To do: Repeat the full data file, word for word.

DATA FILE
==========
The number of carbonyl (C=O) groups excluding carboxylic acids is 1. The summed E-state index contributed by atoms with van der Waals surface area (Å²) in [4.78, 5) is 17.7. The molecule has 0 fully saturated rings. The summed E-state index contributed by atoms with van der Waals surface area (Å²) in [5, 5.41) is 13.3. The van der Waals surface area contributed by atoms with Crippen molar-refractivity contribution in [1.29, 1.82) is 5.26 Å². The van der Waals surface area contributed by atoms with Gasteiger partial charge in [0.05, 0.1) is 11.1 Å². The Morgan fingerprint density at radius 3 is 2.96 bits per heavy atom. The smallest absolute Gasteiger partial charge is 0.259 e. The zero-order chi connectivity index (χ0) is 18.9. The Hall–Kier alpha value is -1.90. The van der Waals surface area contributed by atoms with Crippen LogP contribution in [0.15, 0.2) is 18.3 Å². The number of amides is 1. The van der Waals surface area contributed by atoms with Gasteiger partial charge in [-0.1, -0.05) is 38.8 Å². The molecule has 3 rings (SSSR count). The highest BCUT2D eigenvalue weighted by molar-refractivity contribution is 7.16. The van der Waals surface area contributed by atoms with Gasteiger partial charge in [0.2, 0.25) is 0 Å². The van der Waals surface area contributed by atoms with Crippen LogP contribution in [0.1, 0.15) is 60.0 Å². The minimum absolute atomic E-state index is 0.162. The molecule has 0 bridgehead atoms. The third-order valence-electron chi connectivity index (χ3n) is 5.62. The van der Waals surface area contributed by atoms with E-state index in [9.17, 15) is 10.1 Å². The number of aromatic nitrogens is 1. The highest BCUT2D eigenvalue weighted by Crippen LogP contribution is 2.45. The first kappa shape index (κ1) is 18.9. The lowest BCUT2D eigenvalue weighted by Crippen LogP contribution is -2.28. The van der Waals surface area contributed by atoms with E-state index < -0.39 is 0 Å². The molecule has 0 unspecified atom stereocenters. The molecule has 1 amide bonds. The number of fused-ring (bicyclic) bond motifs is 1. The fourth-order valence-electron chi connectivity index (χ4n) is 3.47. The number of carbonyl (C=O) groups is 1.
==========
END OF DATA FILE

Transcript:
The number of carbonyl (C=O) groups excluding carboxylic acids is 1. The summed E-state index contributed by atoms with van der Waals surface area (Å²) in [4.78, 5) is 17.7. The molecule has 0 fully saturated rings. The summed E-state index contributed by atoms with van der Waals surface area (Å²) in [5, 5.41) is 13.3. The van der Waals surface area contributed by atoms with Crippen molar-refractivity contribution in [1.29, 1.82) is 5.26 Å². The van der Waals surface area contributed by atoms with Gasteiger partial charge in [0.05, 0.1) is 11.1 Å². The Morgan fingerprint density at radius 3 is 2.96 bits per heavy atom. The smallest absolute Gasteiger partial charge is 0.259 e. The zero-order chi connectivity index (χ0) is 18.9. The Hall–Kier alpha value is -1.90. The van der Waals surface area contributed by atoms with Crippen LogP contribution in [0.15, 0.2) is 18.3 Å². The number of amides is 1. The van der Waals surface area contributed by atoms with Gasteiger partial charge in [-0.1, -0.05) is 38.8 Å². The molecule has 3 rings (SSSR count). The highest BCUT2D eigenvalue weighted by molar-refractivity contribution is 7.16. The van der Waals surface area contributed by atoms with Gasteiger partial charge in [0.2, 0.25) is 0 Å². The van der Waals surface area contributed by atoms with Crippen LogP contribution in [0.1, 0.15) is 60.0 Å². The minimum absolute atomic E-state index is 0.162. The molecule has 0 bridgehead atoms. The third-order valence-electron chi connectivity index (χ3n) is 5.62. The van der Waals surface area contributed by atoms with E-state index in [9.17, 15) is 10.1 Å². The number of aromatic nitrogens is 1. The highest BCUT2D eigenvalue weighted by Crippen LogP contribution is 2.45. The first kappa shape index (κ1) is 18.9. The lowest BCUT2D eigenvalue weighted by Crippen LogP contribution is -2.28. The van der Waals surface area contributed by atoms with E-state index < -0.39 is 0 Å². The molecule has 0 unspecified atom stereocenters. The molecule has 1 amide bonds. The number of fused-ring (bicyclic) bond motifs is 1. The fourth-order valence-electron chi connectivity index (χ4n) is 3.47. The number of carbonyl (C=O) groups is 1.